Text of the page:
“Bitcoin has outperformed all growth stocks during the pre-covid period to now”. – Real VisionOne of the key advantages of cryptocurrencies is their decentralized nature, which operates independently of governments and traditional financial institutions such as banks. This means that transactions made using cryptocurrencies are not subject to the same regulations and restrictions as traditional financial transactions. Cryptocurrency transactions are recorded on a decentralized ledger called a blockchain, which allows for secure and transparent tracking of transactions without the need for intermediaries. Additionally, because cryptocurrencies are decentralized and operate independently of governments, they are not susceptible to inflation or government intervention in the same way that traditional fiat currencies are. This makes cryptocurrencies an attractive option for those looking to protect their wealth from government instability or inflation. By investing in a variety of cryptocurrencies, investors can spread their risk and potentially mitigate the impact of any one investment underperforming. However, it’s important to note that cryptocurrency is a highly speculative and volatile asset class. The value of cryptocurrencies can fluctuate dramatically and can be highly dependent on market sentiment, regulatory changes and other factors. Furthermore, the crypto market is also highly vulnerable to hacking and fraud. Additionally, cryptocurrency is not yet widely accepted as a form of payment, which makes it less useful as a medium of exchange currently when compared to fiat currency. This also implies that it’s less liquid compared to other assets. Despite these initial barriers, the network effects of digital assets continue to expand rapidly. The increasing popularity and recognition of cryptocurrencies have led to the development of more user-friendly platforms, greater public awareness and understanding, and greater support from businesses and financial institutions. As a result, the use of cryptocurrencies is becoming more widespread and integrated into everyday life, from online shopping and remittances to investment and savings. The growth of decentralized finance (DeFi) and other blockchain-based applications is further driving the adoption of cryptocurrencies and helping to establish them as a legitimate alternative to traditional financial systems. Cryptocurrency has come a long way since the introduction of Bitcoin in 2009. Today, the market is saturated with thousands of cryptocurrencies, each with its own unique features and use cases. To better understand the cryptocurrency market, it is helpful to categorize the different types of cryptocurrencies into sub-categories (note – many digital assets fall under multiple sub-categories!). 1. Store of Value (Bitcoin BTC) – A store of value cryptocurrency is designed to serve as a safe and secure method for holding and preserving wealth over time. These cryptocurrencies are typically seen as a long-term investment and are not necessarily intended to be used as a means of payment for day-to-day transactions. Bitcoin (BTC) is the most well-known store of value crypto. Whilst many cryptocurrencies are seen as stores of value, they can still be highly volatile. 2. Smart Contract Platforms (Ethereum ETH) – Smart contract platforms are a key component of the decentralized technology landscape, providing the infrastructure for developers to build decentralized applications (Dapps) and execute self-executing contracts. Examples include Ethereum (ETH), Solana (SOL), and BNB. Ethereum is the most well-known smart contract platform. It operates on a decentralized ledger, called the Ethereum blockchain, and has become the major player in the decentralized finance (DeFi) space. It allows developers to create and execute smart contracts, which are self-executing agreements that are automatically enforced by the Ethereum network. The use of smart contracts on Ethereum provides a high degree of security, transparency, and efficiency compared to traditional centralized systems. 3. Payment Tokens (Ripple XRP) – Payment tokens are digital currencies designed to be used as a means of payment for goods and services, similar to traditional fiat currencies. These cryptocurrencies aim to provide a fast, secure, and cost-effective alternative to traditional payment methods without the need for financial intermediaries. Examples include XRP, DASH, and XNO. One of the most well-known payment cryptocurrencies is XRP. These cryptocurrencies allow for peer-to-peer transactions without the need for intermediaries, such as banks or credit card companies, and provide a high degree of security and transparency through the use of blockchain technology. 4. Memecoins (Dogecoin DOGE) – Memecoins are a type of cryptocurrency that are created for the purpose of satire, humour, or for promoting a specific cause, meme or internet culture. These cryptocurrencies often have little to no real-world use case and are created primarily for entertainment or as a form of social commentary. However, Memecoins are arguably the most suited to leverage the power of network effects due to their viral-friendly nature. The popularity of memecoins is tied to the communities that embrace them and drive their value through increased demand and usage, creating a self-reinforcing cycle of growth. Examples of memecoins include Vita Inu (VINU), Dogecoin (DOGE), and Shiba Inu (SHIB). 5. Utility Tokens (Vita Inu VINU) – Utility tokens are a type of cryptocurrency that grants access to a specific product or service, often serving as a means of exchange within a specific ecosystem. Examples of utility tokens include Vita Inu (VINU), and BNB. 6. Privacy Coins (Zcash ZEC) – Privacy coins prioritize privacy and anonymity in transactions by using advanced encryption techniques to ‘mask’ the source. These coins aim to provide a higher level of security and privacy compared to other cryptocurrencies. Examples of privacy coins include Zcash (ZEC), Monero (XMR). and AZTEC . 7. Security Tokens (Polymath POLY) – Security tokens are a type of cryptocurrency that represent ownership in a traditional security, such as stocks or bonds. They are subject to regulation and aim to make it easier for individuals to invest in traditional securities using blockchain technology. Examples of security tokens include Polymath (POLY) and tZERO. 8. Stablecoins (Tether USDT) – Stablecoins are a type of cryptocurrency that aim to offer stability by pegging their value to a stable asset, such as the US dollar or Gold. This makes them a popular option for individuals and institutions looking to mitigate the volatility associated with other cryptocurrencies. Examples of stablecoins include Tether (USDT), and USD Coin (USDC), which are pegged to the US dollar via collateralised reserves. As the cryptocurrency industry continues to evolve and mature, it is likely that these trends will continue and that cryptocurrencies will become increasingly accessible and widely accepted as a means of payment, investment, and store of value. The combined value of all cryptocurrencies is currently just over USD 1 Trillion dollars. This compares to USD 10 Trillion dollars for Gold, and USD 30 Trillion dollars for the S&P 500. Digital assets are still in the early stages of development, and still have a long way to go before they reach their full potential.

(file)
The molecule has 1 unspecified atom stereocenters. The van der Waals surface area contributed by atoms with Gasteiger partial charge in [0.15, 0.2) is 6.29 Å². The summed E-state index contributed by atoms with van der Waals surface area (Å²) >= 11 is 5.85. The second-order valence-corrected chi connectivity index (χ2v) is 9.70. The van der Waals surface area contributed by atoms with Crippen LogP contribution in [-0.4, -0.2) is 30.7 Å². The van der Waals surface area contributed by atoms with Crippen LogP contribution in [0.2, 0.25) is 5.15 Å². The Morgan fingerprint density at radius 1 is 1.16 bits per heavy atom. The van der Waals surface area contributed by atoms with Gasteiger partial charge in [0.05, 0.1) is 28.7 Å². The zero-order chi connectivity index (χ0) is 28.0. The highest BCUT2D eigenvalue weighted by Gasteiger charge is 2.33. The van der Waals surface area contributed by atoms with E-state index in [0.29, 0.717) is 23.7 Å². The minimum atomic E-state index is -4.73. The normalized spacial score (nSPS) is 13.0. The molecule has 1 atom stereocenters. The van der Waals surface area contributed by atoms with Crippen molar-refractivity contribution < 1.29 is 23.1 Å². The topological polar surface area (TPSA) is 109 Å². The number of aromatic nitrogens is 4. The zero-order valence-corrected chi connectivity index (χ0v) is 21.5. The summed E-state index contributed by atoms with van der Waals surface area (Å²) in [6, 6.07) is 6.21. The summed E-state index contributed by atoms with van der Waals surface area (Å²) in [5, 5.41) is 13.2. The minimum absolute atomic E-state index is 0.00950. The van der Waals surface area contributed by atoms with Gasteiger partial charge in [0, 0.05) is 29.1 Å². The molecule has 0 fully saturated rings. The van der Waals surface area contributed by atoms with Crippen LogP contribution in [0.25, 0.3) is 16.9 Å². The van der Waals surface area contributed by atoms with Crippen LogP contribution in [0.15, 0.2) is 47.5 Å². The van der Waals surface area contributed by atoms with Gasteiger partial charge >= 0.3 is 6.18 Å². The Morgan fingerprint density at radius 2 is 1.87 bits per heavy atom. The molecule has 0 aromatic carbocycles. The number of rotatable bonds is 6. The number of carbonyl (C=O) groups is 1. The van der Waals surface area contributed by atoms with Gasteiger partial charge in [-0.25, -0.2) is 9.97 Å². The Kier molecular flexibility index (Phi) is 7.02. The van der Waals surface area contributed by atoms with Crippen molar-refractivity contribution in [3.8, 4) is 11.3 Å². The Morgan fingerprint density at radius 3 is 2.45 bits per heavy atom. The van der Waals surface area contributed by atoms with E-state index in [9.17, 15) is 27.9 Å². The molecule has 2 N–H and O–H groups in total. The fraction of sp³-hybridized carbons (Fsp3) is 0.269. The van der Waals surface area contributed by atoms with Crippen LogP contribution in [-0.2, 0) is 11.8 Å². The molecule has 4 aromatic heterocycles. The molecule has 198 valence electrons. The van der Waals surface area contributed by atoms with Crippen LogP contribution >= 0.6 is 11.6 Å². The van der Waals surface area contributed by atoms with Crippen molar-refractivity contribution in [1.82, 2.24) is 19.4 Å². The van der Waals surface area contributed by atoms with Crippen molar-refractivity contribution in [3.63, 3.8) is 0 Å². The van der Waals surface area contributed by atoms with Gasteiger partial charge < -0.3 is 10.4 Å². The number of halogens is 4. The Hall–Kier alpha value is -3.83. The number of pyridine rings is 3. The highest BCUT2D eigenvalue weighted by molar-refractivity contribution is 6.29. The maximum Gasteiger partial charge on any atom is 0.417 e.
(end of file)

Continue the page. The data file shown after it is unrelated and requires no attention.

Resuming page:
”The ‘animal spirits’ are back”. – John Maynard Keynes; on human emotionsThe advent of the cryptocurrency market has marked a paradigm shift in the digital asset landscape and its presence is here to stay. Cryptocurrencies offer a unique blend of decentralization, security, and innovation that is driving their increasing adoption and integration into the global financial system. It is ever-changing. It is volatile. It is exciting. And it heralds a new future.
“The future will be decentralized”. – Charles HoskinsonThis article was the result of a collaborative effort between the new and exciting technology of ChatGPT, the insights of our in-house crypto specialist George Rozos, and edited by Jill Nes.
This publication has been prepared by BMF Asset Management Pty Limited (ACN 092 277 971, AFSL 224035), to provide you with general information only. In preparing it, we did not take into account the investment objectives, financial situation, or particular needs of any person. It is not intended to take the place of professional advice and you should not take action on specific issues in reliance on this information without consulting us or your financial adviser.